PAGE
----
• Unsatisfaction of parties on the court’s judgement: Just like appeal, the revision of the judgement can be brought by either of the parties to the suit which is aggrieved by the judgement and the findings of the court. However, the court exercising the revisional jurisdiction cannot revise the judgement on its merit and only revise the procedural aspect of the judgement.

The statement made to a metropolitan magistrate

Generally, the statements made in the court of law are recorded under Section 161 and 162 of the Code of Criminal Procedure. Section 161 Code of Criminal Procedure, 1973 (for short ‘Cr.P.C.’) titled “Examination of witnesses by police” provides for an oral examination of a person by any investigating officer when such person is supposed to be acquainted with the facts and circumstances of the case. The purpose for and the manner in which the police statement recorded under Section 161 Cr.P.C can be used at any trial are indicated in Section 162 Cr.P.C. The confessions of the accused and the witnesses are recorded under Section 164 of the Code. Subsection 1 of Section 164 of the Code mandates that a metropolitan magistrate can record the confession and statements made to him by the accused or witness in the course of the investigation. It is also provided that it is not essential that the magistrate who records the confession and statements has jurisdiction in the case. The judicial magistrate also has the authority to administer an oath to the person who makes such statements. Under Section 164(5) of the Code of Criminal Procedure can record the statements other than the confessions which in his opinion are appropriate to the circumstances of the case in question.

The term ‘Statement’ has nowhere been defined in the Code of Criminal Procedure. But the term ‘statement’ under the Code means those statements which are written by the witness himself or the statements made by the witness which are reduced to writing by any person other than the witness himself. The term ‘statement’ recorded under Section 164 of the Code refers to the previous statement made by the witness or the statements of the accused which is not a confession. The purpose of inclusion of the provision of recording the statement under Section 164 is two-fold, which are as follows:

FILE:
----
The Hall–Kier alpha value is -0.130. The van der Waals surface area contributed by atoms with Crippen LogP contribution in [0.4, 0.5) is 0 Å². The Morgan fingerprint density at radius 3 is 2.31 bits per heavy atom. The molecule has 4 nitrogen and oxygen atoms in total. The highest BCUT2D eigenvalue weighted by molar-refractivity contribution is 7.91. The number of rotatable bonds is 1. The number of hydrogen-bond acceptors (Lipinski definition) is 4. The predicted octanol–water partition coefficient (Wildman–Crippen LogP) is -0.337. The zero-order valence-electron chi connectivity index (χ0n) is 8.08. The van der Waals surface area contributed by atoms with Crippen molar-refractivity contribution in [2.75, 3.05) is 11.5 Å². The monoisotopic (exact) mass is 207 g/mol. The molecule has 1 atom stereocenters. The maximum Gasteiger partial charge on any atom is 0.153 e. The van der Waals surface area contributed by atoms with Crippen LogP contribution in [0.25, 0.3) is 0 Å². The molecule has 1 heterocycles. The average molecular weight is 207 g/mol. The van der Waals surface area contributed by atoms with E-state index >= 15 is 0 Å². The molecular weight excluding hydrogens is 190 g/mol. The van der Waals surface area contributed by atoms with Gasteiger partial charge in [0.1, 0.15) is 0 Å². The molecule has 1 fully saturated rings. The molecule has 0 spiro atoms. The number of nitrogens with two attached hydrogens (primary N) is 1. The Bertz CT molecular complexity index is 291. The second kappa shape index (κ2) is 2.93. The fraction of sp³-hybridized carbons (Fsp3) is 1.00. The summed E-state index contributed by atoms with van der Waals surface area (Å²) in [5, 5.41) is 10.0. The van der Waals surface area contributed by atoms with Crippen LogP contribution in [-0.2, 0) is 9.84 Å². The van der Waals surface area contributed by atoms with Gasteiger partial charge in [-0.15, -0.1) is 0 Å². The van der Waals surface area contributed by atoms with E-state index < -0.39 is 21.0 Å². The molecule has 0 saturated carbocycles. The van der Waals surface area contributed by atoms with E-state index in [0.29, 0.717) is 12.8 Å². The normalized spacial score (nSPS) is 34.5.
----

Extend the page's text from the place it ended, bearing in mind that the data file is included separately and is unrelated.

• To prevent the witnesses from changing their statements subsequently;
  • To overcome the immunity from prosecution with regard to the information furnished by the witnesses under Section 162 of the Code.

Power to order inquiry

Section 397 of the Code of Criminal Procedure authorizes the High Court or the Sessions judge to direct the Chief Judicial Magistrate to himself make an inquiry or direct any magistrate subordinate to him to make further inquiry into any complaint which has been dismissed under Section 203(if after the consideration of the statements on oath of the complainant and the witnesses the magistrate is of the opinion that the inquiry which was carried on under Section 202 of CrPC reveal that there is no sufficient ground for proceeding, he may dismiss the proceedings) or Section 204(4)(when there is a provision of payment of any process-fee under any law in force then the failure to pay such fee may result in the dismissal of complaint by the Magistrate) or any case in which the person accused of an offence has been discharged or acquitted. The Section further provides that the power conferred to the court under Section 397 of the Code can not be exercised by the courts to direct any person mentioned under the Section to inquire into any case of the person where the case has been discharges unless the person was provided with the opportunity of proving why the case should not be discharged.

Sessions judge’s powers of revision

Section 399 of Criminal Procedure Code confers revisionary jurisdiction upon the Session’s judge. The Section makes the revisional jurisdiction of High Court coextensive with that of Sessions Court. 

  • Subsection 1 of Section 399 states that in cases where the record of proceedings have been called for by the Sessions judge. The Sessions Judge has similar powers to those exercised by the High Court which is conferred to it by Section 401 of the Code;